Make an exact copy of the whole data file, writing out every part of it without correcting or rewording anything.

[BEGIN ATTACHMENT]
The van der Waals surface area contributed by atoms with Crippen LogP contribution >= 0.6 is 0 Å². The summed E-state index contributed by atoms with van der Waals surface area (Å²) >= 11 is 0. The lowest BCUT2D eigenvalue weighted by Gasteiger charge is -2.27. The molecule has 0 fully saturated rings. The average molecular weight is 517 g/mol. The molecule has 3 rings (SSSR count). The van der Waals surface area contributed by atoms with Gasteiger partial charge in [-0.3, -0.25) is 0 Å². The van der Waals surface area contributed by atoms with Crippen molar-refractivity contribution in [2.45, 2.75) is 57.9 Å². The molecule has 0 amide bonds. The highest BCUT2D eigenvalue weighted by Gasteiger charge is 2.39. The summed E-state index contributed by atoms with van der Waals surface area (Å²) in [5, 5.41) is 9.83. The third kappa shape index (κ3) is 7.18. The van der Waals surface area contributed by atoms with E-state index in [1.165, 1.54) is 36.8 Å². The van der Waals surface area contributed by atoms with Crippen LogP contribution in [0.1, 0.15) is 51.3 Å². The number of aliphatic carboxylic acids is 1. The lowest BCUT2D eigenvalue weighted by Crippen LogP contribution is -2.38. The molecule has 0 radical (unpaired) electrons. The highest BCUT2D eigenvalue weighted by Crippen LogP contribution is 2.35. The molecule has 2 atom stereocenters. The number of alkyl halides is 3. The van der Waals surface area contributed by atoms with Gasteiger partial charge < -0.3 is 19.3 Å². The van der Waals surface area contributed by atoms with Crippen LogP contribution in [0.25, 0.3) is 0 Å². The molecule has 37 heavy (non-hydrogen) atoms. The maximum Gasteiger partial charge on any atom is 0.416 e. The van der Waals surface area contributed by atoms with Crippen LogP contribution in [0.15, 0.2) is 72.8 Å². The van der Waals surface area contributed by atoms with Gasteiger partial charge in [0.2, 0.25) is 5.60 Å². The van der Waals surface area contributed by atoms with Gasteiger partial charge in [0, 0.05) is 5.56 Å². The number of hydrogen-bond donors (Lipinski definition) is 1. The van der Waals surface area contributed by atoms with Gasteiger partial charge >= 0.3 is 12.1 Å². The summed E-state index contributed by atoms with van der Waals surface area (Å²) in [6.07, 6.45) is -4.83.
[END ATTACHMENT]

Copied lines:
The van der Waals surface area contributed by atoms with Crippen LogP contribution >= 0.6 is 0 Å². The summed E-state index contributed by atoms with van der Waals surface area (Å²) >= 11 is 0. The lowest BCUT2D eigenvalue weighted by Gasteiger charge is -2.27. The molecule has 0 fully saturated rings. The average molecular weight is 517 g/mol. The molecule has 3 rings (SSSR count). The van der Waals surface area contributed by atoms with Gasteiger partial charge in [-0.3, -0.25) is 0 Å². The van der Waals surface area contributed by atoms with Crippen molar-refractivity contribution in [2.45, 2.75) is 57.9 Å². The molecule has 0 amide bonds. The highest BCUT2D eigenvalue weighted by Gasteiger charge is 2.39. The summed E-state index contributed by atoms with van der Waals surface area (Å²) in [5, 5.41) is 9.83. The third kappa shape index (κ3) is 7.18. The van der Waals surface area contributed by atoms with E-state index in [1.165, 1.54) is 36.8 Å². The van der Waals surface area contributed by atoms with Crippen LogP contribution in [0.1, 0.15) is 51.3 Å². The number of aliphatic carboxylic acids is 1. The lowest BCUT2D eigenvalue weighted by Crippen LogP contribution is -2.38. The molecule has 0 radical (unpaired) electrons. The highest BCUT2D eigenvalue weighted by Crippen LogP contribution is 2.35. The molecule has 2 atom stereocenters. The number of alkyl halides is 3. The van der Waals surface area contributed by atoms with Gasteiger partial charge < -0.3 is 19.3 Å². The van der Waals surface area contributed by atoms with Crippen LogP contribution in [0.25, 0.3) is 0 Å². The molecule has 37 heavy (non-hydrogen) atoms. The maximum Gasteiger partial charge on any atom is 0.416 e. The van der Waals surface area contributed by atoms with Crippen LogP contribution in [0.15, 0.2) is 72.8 Å². The van der Waals surface area contributed by atoms with Gasteiger partial charge in [0.2, 0.25) is 5.60 Å². The van der Waals surface area contributed by atoms with Gasteiger partial charge in [0, 0.05) is 5.56 Å². The number of hydrogen-bond donors (Lipinski definition) is 1. The van der Waals surface area contributed by atoms with Gasteiger partial charge >= 0.3 is 12.1 Å². The summed E-state index contributed by atoms with van der Waals surface area (Å²) in [6.07, 6.45) is -4.83.